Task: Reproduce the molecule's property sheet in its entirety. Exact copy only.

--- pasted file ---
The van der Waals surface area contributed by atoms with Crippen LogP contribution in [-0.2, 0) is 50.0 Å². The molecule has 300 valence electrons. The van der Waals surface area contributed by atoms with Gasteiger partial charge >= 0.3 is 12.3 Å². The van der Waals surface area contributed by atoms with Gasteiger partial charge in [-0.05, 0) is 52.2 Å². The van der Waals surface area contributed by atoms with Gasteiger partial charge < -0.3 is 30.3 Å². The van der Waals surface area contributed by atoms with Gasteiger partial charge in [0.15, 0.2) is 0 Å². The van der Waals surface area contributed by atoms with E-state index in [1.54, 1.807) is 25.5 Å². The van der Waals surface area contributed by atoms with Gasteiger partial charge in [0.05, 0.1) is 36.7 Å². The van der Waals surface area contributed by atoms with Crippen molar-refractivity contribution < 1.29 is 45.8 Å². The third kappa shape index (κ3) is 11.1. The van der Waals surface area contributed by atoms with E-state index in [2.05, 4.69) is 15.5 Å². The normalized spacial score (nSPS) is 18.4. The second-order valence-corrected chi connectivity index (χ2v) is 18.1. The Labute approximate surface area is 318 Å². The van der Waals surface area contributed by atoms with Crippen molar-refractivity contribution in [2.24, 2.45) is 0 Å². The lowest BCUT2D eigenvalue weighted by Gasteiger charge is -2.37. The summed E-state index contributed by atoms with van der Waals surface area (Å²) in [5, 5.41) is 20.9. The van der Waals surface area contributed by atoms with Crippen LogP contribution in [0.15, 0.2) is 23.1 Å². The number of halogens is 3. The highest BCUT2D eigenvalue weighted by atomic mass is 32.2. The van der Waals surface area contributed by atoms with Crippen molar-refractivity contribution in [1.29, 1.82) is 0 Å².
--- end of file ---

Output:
The van der Waals surface area contributed by atoms with Crippen LogP contribution in [-0.2, 0) is 50.0 Å². The molecule has 300 valence electrons. The van der Waals surface area contributed by atoms with Gasteiger partial charge >= 0.3 is 12.3 Å². The van der Waals surface area contributed by atoms with Gasteiger partial charge in [-0.05, 0) is 52.2 Å². The van der Waals surface area contributed by atoms with Gasteiger partial charge < -0.3 is 30.3 Å². The van der Waals surface area contributed by atoms with Gasteiger partial charge in [0.15, 0.2) is 0 Å². The van der Waals surface area contributed by atoms with E-state index in [1.54, 1.807) is 25.5 Å². The van der Waals surface area contributed by atoms with Gasteiger partial charge in [0.05, 0.1) is 36.7 Å². The van der Waals surface area contributed by atoms with Crippen molar-refractivity contribution < 1.29 is 45.8 Å². The third kappa shape index (κ3) is 11.1. The van der Waals surface area contributed by atoms with E-state index in [2.05, 4.69) is 15.5 Å². The normalized spacial score (nSPS) is 18.4. The second-order valence-corrected chi connectivity index (χ2v) is 18.1. The Labute approximate surface area is 318 Å². The van der Waals surface area contributed by atoms with Crippen molar-refractivity contribution in [2.24, 2.45) is 0 Å². The lowest BCUT2D eigenvalue weighted by Gasteiger charge is -2.37. The summed E-state index contributed by atoms with van der Waals surface area (Å²) in [5, 5.41) is 20.9. The van der Waals surface area contributed by atoms with Crippen LogP contribution in [0.15, 0.2) is 23.1 Å². The number of halogens is 3. The highest BCUT2D eigenvalue weighted by atomic mass is 32.2. The van der Waals surface area contributed by atoms with Crippen molar-refractivity contribution in [1.29, 1.82) is 0 Å².